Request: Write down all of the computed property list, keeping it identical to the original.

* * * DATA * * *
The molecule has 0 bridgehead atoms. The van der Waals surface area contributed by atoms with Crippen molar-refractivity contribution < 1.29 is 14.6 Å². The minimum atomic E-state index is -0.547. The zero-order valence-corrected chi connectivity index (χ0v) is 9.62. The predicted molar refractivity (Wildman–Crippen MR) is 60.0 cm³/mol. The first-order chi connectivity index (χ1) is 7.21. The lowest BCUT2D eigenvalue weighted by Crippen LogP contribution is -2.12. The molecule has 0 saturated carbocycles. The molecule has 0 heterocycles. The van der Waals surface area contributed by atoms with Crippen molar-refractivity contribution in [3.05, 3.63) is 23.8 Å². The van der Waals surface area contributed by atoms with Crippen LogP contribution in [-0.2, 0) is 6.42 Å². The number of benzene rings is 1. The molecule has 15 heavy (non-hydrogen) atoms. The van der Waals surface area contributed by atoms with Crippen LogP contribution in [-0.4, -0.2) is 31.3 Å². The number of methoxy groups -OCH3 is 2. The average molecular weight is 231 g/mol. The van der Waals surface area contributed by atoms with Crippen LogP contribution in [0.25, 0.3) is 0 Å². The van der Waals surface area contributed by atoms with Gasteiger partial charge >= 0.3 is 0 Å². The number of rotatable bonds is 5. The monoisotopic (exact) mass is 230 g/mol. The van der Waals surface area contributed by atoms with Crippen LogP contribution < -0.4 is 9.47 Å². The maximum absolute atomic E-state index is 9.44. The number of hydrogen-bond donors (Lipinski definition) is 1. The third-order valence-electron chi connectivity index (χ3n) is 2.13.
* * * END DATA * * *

The molecule has 0 bridgehead atoms. The van der Waals surface area contributed by atoms with Crippen molar-refractivity contribution < 1.29 is 14.6 Å². The minimum atomic E-state index is -0.547. The zero-order valence-corrected chi connectivity index (χ0v) is 9.62. The predicted molar refractivity (Wildman–Crippen MR) is 60.0 cm³/mol. The first-order chi connectivity index (χ1) is 7.21. The lowest BCUT2D eigenvalue weighted by Crippen LogP contribution is -2.12. The molecule has 0 saturated carbocycles. The molecule has 0 heterocycles. The van der Waals surface area contributed by atoms with Crippen molar-refractivity contribution in [3.05, 3.63) is 23.8 Å². The van der Waals surface area contributed by atoms with Crippen LogP contribution in [-0.2, 0) is 6.42 Å². The number of benzene rings is 1. The molecule has 15 heavy (non-hydrogen) atoms. The van der Waals surface area contributed by atoms with Crippen LogP contribution in [-0.4, -0.2) is 31.3 Å². The number of methoxy groups -OCH3 is 2. The average molecular weight is 231 g/mol. The van der Waals surface area contributed by atoms with Crippen LogP contribution in [0.25, 0.3) is 0 Å². The van der Waals surface area contributed by atoms with Gasteiger partial charge >= 0.3 is 0 Å². The number of rotatable bonds is 5. The monoisotopic (exact) mass is 230 g/mol. The van der Waals surface area contributed by atoms with Crippen LogP contribution < -0.4 is 9.47 Å². The maximum absolute atomic E-state index is 9.44. The number of hydrogen-bond donors (Lipinski definition) is 1. The third-order valence-electron chi connectivity index (χ3n) is 2.13.